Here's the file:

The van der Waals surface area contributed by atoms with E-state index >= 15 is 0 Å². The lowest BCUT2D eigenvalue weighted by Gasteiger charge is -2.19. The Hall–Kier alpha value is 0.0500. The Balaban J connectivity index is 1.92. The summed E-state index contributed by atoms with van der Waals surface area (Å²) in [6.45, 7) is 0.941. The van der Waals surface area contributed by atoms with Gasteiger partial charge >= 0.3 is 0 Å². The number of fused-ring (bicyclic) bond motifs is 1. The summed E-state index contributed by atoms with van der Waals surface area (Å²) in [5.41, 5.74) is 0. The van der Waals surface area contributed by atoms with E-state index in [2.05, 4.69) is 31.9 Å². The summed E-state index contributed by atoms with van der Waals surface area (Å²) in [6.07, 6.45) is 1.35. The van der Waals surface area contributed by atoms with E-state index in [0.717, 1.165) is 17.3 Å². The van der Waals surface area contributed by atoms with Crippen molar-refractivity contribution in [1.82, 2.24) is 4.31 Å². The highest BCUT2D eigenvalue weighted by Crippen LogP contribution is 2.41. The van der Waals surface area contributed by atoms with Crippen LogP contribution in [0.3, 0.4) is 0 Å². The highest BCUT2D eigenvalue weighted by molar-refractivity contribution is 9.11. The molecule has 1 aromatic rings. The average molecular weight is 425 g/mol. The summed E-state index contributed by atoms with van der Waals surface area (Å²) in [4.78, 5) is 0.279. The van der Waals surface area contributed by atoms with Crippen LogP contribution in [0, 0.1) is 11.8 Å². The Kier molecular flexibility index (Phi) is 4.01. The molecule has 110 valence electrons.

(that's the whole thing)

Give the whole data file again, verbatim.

The van der Waals surface area contributed by atoms with E-state index >= 15 is 0 Å². The lowest BCUT2D eigenvalue weighted by Gasteiger charge is -2.19. The Hall–Kier alpha value is 0.0500. The Balaban J connectivity index is 1.92. The summed E-state index contributed by atoms with van der Waals surface area (Å²) in [6.45, 7) is 0.941. The van der Waals surface area contributed by atoms with Gasteiger partial charge >= 0.3 is 0 Å². The number of fused-ring (bicyclic) bond motifs is 1. The summed E-state index contributed by atoms with van der Waals surface area (Å²) in [5.41, 5.74) is 0. The van der Waals surface area contributed by atoms with E-state index in [2.05, 4.69) is 31.9 Å². The summed E-state index contributed by atoms with van der Waals surface area (Å²) in [6.07, 6.45) is 1.35. The van der Waals surface area contributed by atoms with E-state index in [0.717, 1.165) is 17.3 Å². The van der Waals surface area contributed by atoms with Crippen molar-refractivity contribution in [1.82, 2.24) is 4.31 Å². The highest BCUT2D eigenvalue weighted by Crippen LogP contribution is 2.41. The van der Waals surface area contributed by atoms with Crippen LogP contribution in [0.3, 0.4) is 0 Å². The highest BCUT2D eigenvalue weighted by molar-refractivity contribution is 9.11. The molecule has 1 aromatic rings. The average molecular weight is 425 g/mol. The summed E-state index contributed by atoms with van der Waals surface area (Å²) in [4.78, 5) is 0.279. The van der Waals surface area contributed by atoms with Crippen LogP contribution in [0, 0.1) is 11.8 Å². The Kier molecular flexibility index (Phi) is 4.01. The molecule has 110 valence electrons.